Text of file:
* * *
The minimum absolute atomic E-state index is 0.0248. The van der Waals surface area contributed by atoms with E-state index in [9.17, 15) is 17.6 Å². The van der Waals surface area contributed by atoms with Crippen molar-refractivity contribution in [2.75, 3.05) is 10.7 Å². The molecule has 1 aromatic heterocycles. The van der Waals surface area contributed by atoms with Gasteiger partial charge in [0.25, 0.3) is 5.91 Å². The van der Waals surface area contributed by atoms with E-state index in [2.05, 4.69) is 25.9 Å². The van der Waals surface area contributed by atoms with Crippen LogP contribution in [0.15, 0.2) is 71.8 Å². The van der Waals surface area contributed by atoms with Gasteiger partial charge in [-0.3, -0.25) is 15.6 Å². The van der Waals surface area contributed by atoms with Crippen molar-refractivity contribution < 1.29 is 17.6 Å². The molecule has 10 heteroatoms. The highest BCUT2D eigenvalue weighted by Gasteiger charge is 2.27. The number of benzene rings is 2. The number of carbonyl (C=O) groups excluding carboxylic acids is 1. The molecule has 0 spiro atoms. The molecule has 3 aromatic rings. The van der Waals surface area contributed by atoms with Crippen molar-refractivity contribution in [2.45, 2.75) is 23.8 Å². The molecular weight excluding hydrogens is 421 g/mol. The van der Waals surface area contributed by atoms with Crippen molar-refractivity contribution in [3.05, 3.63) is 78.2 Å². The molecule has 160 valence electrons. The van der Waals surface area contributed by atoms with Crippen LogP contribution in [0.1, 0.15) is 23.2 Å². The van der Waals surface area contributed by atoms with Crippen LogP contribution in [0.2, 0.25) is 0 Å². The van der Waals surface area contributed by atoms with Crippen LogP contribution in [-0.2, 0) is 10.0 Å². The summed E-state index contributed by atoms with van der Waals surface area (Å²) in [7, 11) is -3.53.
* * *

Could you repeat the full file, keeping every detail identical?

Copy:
The minimum absolute atomic E-state index is 0.0248. The van der Waals surface area contributed by atoms with E-state index in [9.17, 15) is 17.6 Å². The van der Waals surface area contributed by atoms with Crippen molar-refractivity contribution in [2.75, 3.05) is 10.7 Å². The molecule has 1 aromatic heterocycles. The van der Waals surface area contributed by atoms with Gasteiger partial charge in [0.25, 0.3) is 5.91 Å². The van der Waals surface area contributed by atoms with E-state index in [2.05, 4.69) is 25.9 Å². The van der Waals surface area contributed by atoms with Crippen LogP contribution in [0.15, 0.2) is 71.8 Å². The van der Waals surface area contributed by atoms with Gasteiger partial charge in [-0.3, -0.25) is 15.6 Å². The van der Waals surface area contributed by atoms with Crippen molar-refractivity contribution < 1.29 is 17.6 Å². The molecule has 10 heteroatoms. The highest BCUT2D eigenvalue weighted by Gasteiger charge is 2.27. The number of benzene rings is 2. The number of carbonyl (C=O) groups excluding carboxylic acids is 1. The molecule has 0 spiro atoms. The molecule has 3 aromatic rings. The van der Waals surface area contributed by atoms with Crippen molar-refractivity contribution in [2.45, 2.75) is 23.8 Å². The molecular weight excluding hydrogens is 421 g/mol. The van der Waals surface area contributed by atoms with Crippen molar-refractivity contribution in [3.05, 3.63) is 78.2 Å². The molecule has 160 valence electrons. The van der Waals surface area contributed by atoms with Crippen LogP contribution in [0.1, 0.15) is 23.2 Å². The van der Waals surface area contributed by atoms with Crippen LogP contribution in [0.2, 0.25) is 0 Å². The van der Waals surface area contributed by atoms with Crippen LogP contribution in [-0.2, 0) is 10.0 Å². The summed E-state index contributed by atoms with van der Waals surface area (Å²) in [7, 11) is -3.53.